LAGOS, Nigeria — Royal Dutch Shell PLC’s Nigerian subsidiary says it has resumed production at a 200,000 barrel-per-day oil field after containing the worst Nigeria offshore spill in more than a decade.
Spokesman Tony Okonedo said in a statement Thursday that steps had first been taken to ensure it was safe to restart production at the Bonga deep-water oil field.
Nigerian villagers say oil from the spill at Bonga, 120 km offshore, had washed up on the coast, blackening stretches of it and killing fish, but Shell has denied that the oil could be from the Bonga facility.
“Satellite and aerial imagery has confirmed that the Bonga oil leak could not have reached coastlines in the eastern Niger Delta,” the statement said, adding that the oil washing up on the coast must have been a “third party spill”.
Spills by all oil companies operating in the region are common, and it is sometimes hard to tell where they originate.
So, Shell has resumed drilling and there will be no problems meeting demand and as for the fishermen, well, their misfortune isn’t Shell’s problem.
The Nigerian maritime authorities are calling for help for the impacted fishing communities. Nigerian officials are threatening to sanction Shell, reminding the company of its obligations under the “polluter pays principle.” The problem is that under that principle, Shell must clean up any pollution it causes, but is not required to compensate fishermen for lost revenues. And, in any case, Shell denies that it has anything to do with the oil that has washed up on shore.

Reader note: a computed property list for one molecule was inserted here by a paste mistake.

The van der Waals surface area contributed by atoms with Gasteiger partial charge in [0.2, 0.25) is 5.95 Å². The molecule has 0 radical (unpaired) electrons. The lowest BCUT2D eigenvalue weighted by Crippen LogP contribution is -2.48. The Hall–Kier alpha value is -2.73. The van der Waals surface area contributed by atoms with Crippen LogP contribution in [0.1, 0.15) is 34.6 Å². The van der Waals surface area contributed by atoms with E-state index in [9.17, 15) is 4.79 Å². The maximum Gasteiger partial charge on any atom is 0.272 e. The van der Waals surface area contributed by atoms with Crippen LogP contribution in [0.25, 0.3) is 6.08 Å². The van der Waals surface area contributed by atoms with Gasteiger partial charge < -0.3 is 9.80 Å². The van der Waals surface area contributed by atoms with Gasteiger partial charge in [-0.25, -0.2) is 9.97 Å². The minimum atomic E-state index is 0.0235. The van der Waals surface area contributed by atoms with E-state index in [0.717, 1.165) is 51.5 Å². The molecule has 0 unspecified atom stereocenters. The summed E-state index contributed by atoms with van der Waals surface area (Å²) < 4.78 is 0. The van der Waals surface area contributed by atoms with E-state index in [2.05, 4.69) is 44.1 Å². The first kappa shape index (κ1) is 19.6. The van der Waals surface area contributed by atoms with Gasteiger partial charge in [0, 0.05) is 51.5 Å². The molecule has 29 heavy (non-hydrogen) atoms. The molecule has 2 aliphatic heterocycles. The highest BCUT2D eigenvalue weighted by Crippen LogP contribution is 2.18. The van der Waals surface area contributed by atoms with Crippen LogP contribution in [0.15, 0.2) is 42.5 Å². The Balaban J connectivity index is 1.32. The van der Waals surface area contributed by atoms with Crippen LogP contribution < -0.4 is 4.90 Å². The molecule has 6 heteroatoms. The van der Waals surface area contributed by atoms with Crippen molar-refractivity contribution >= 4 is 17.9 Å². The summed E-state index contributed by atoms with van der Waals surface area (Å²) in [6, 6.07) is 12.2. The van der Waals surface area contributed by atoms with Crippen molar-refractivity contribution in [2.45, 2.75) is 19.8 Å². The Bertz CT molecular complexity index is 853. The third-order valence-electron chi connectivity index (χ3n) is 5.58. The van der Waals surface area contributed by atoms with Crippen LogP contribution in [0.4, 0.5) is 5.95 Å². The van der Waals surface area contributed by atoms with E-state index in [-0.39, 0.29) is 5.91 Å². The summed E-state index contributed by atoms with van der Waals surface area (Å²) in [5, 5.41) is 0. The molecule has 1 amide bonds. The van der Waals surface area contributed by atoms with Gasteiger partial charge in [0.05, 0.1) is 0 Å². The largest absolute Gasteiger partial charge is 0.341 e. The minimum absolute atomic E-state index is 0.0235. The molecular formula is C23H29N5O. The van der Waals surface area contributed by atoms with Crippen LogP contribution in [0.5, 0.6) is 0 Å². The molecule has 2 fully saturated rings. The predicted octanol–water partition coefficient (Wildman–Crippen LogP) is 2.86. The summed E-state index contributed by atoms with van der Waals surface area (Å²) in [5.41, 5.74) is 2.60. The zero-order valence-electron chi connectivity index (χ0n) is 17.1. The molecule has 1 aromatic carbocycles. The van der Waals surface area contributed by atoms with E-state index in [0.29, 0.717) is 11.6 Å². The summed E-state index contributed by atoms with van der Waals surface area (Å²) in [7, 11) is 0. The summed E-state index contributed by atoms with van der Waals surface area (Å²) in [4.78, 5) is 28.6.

Ghana should watch this case closely. Every official I’ve spoken with cites “polluter pays” as the answer to the question of what will happen in the event of a spill.
Regarding the photo above, when I saw this image I was struck by the quantity of oil. This isn’t just a bit of oil that has washed ashore. It’s a mess. How hard is it really to determine where that oil came from? Could this much oil be the result of a bilge dump? How can Shell be certain that all of the oil spilled at the Bonga field was “contained” just miles before hitting land?
The Nigerian organization Environmental Rights Action/Friends of the Earth has been gathering testimony from local fishermen who say the oil has been floating at sea for at least a week.
In any case, there are many unanswered questions, which, unfortunately may not be resolved any time soon. But one thing is certain: as usual, the poor fishing communities who get nothing from the oil suffer when there’s a spill.